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Long Island Drivers Believe New High-Tech Parking Meters Are Ripping Them Off

CEDARHURST, N.Y. (CBSNewYork) -- Long Island drivers believe they are being ripped off from new parking meters.

CBS2's Ali Bauman reported Cedarhurst has rolled out a new fleet of parking meters for 1,500 spots, but drivers want them out.

"Go back to the old one where you just put more quarters in," Esther Makowsky said.

The village was the first in the state to have these high-tech meters as Cedarhurst was chosen for a pilot program by the company and got them for free. The meters are touch-screen and accept credit cards, but drivers said glitches in the new technology makes running errands more expensive.

"A couple of times I ended up paying for someone else's meter," Makowsky said. "It's a little confusing with the arrows and then I ended up getting a ticket."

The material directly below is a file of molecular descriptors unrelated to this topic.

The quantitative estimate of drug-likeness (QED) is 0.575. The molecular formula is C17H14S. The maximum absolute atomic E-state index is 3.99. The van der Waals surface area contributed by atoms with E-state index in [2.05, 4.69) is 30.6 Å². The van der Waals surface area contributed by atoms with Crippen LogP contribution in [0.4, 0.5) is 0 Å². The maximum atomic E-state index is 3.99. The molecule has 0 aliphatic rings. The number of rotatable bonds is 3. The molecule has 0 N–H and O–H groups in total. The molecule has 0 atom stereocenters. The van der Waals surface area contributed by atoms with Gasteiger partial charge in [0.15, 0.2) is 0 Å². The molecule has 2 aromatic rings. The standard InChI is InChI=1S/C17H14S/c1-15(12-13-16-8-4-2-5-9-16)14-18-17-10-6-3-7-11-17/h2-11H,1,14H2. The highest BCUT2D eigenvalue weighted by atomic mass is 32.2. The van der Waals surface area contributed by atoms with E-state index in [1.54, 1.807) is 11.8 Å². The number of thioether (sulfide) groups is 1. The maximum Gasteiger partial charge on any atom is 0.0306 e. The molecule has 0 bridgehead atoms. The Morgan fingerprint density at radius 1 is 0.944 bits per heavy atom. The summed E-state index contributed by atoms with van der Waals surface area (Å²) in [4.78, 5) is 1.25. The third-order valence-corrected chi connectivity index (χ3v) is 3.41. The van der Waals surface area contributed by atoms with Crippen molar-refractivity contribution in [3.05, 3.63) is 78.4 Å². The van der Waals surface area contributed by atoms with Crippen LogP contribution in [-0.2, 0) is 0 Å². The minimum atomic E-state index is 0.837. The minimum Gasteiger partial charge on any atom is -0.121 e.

Driver who take a chance once the time runs out are now out of luck. These meters have cameras pointed at the parking spots, and once the time expires it sends a photo of the car to meter readers.

"Once the meter is expired, probably two to three minutes after, I'll be notified on this tablet," Cedarhurst meter reader Patrick Feehan said.

Feehan said he hasn't noticed a big increase in tickets and Cedarhurst Mayor Benjamin Weinstock said that feature can end up helping drivers.

"With the video information we get we can run for stolen car plates, we can run for scoff law plates," Weinstock said.

If the meter still has money in it and you drive off the meter zeroes out, which means the next person who parks there can't use the time you paid for.

"Let's say I have 45 minutes left. Why shouldn't I give it to someone else, why should it stop?" Michael Friedman questioned.

Weinstock said these meters are money-makers, and that benefits everyone.

"We're generating approximately $1.6 million a year in revenue from meters and fines, and under this new agreement, we're gonna be generating $2 million," Weinstock explained.

Drivers do have an initial 10-minute grace period when they first park.

Drivers can also remotely add money to the meter using a smartphone app.

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